Like any good gothic fairytale A Tale of Two Sisters is positively loaded with meaning. I was reminded most specifically of the work of author Angela Carter, whose work often involved the deconstruction of fairy tales in a gothic framework, where blood, death, sleep and sexuality — most specifically sexual awakening — are entwined.
The film is based partly on the Korean folk tale ‘Rose Flower, Red Lotus’, but, from what I can gather, where that tale is a mostly unambiguous tale of murder, here the story is expanded and riddled with ambiguity and double-meaning.
From the very start the movie plays with the conventions of the gothic fairy tale. The two sisters are ruled and abused by an evil stepmother in a house that drips with gothic undertones. Dark rooms, overly ornate furniture and a profusion of deep colours — often red — litter the house. This fetid, crepuscular atmosphere is in stark contrast to the sister’s excursions into the outdoors, here represented as warm and idyllic.
If this were a pure linear piece of Gothic-ness we would accept such extremes as directorial flourishes. But Tale Of Two Sisters constantly shifts the boundaries between real and imagined, and swings between tenses and narrative viewpoints. In the contrast between the internal scenery of the house and the expansive summer of the outside world are the first hints that what we are seeing may be too extreme and disturbed to have any basis in reality.
It doesn’t take an Einstein to realise that the film is much more than a simple ghost story. Without wanting to give too much away, as the film progresses the delineation between the characters of the sisters and the stepmother become increasingly blurred. Just who is who and who is real are questions that almost remain unanswered at the film’s close. Nonetheless such blurring is necessary to the subtext — the film uses this character confusion to deal in part with womanhood and the complexities of the mother-daughter relationship.
Here the stepmother, who may or may not be real or may be Su-mi’s doctor or something else again, is interrogator and confidant, punisher and sympathiser. There is one extraordinary scene where Su-mi discovers her sister has started menstruating only to find that her stepmother and herself have also commenced at precisely the same time. The theme of the menstrual cycle plays itself in typical Gothic fashion. Is it a punishment for being morally corrupt? Is there a possibility of sexual awakening? (This becomes peculiarly interesting as the characters become confused with each other in the narrative.)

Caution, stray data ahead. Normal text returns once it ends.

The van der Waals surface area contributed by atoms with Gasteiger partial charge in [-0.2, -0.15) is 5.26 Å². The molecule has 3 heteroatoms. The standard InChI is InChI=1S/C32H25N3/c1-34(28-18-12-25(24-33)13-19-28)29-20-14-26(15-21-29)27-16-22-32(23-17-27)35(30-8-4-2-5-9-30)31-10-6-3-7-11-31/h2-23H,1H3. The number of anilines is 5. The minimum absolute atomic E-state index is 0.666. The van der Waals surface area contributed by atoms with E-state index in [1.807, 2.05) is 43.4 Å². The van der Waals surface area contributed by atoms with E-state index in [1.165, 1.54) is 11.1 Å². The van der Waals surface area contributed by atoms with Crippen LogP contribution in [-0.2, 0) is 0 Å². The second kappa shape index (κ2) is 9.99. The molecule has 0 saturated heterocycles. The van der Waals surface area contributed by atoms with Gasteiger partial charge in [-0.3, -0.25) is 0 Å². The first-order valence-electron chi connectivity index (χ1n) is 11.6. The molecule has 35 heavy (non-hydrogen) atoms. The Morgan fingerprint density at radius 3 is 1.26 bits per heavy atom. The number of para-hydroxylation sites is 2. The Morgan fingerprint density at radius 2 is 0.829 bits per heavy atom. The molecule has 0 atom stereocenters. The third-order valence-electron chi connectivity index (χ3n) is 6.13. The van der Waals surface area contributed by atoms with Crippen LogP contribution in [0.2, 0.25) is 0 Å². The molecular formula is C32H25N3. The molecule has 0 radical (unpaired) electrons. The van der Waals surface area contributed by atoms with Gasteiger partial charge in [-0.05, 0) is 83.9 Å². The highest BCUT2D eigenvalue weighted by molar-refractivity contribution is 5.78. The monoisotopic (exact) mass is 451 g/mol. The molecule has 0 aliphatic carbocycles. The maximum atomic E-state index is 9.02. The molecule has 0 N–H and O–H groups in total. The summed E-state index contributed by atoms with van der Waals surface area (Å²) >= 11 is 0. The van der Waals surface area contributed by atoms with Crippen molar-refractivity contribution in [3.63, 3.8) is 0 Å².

Meanwhile the sisters wander the house in their white nightgowns, virginal, ghostly and bride-like all at once. While they are haunted by each other, by the trauma of the past, and their stepmother, it appears that their father, perhaps the loneliest and most isolated character within the film, remains oblivious to it all.
Everything that happens in the film happens to the female characters. When one female character has a seizure at dinner and then appears to see — what? A ghost perhaps? — beneath the kitchen sink, it is a vision that neither the father nor the character’s husband appear to see or be affected by. In fact the father is so excluded from events that at one point I wondered if the whole movie was his fevered, guilt-driven dream.
The kitchen sink ghost hints at secrets that resonate with guilt and loss and which abide in the dark places of the house. Other similar signs and signifiers float by: the killing of the stepmother’s caged birds, the subsequent punishment of the wrong sister (guilt, guilt, guilt!), the dark spaces of the closet.
The meaning of the film is endlessly debatable and probably purposely fluid. It could be any number of things. OK — spoiler alert!!! — my current thought is that maybe Su-mi is the stepmother, there was only ever one daughter and Su-mi was responsible for her murder and … Oh, who knows? This film is one that demands a second and third viewing.
While I can only hope the Dreamworks remake of this maintains the film’s disquieting structure and ambiguity, this highly original Korean film, disturbing, haunting and populated by the living dead, is a keeper.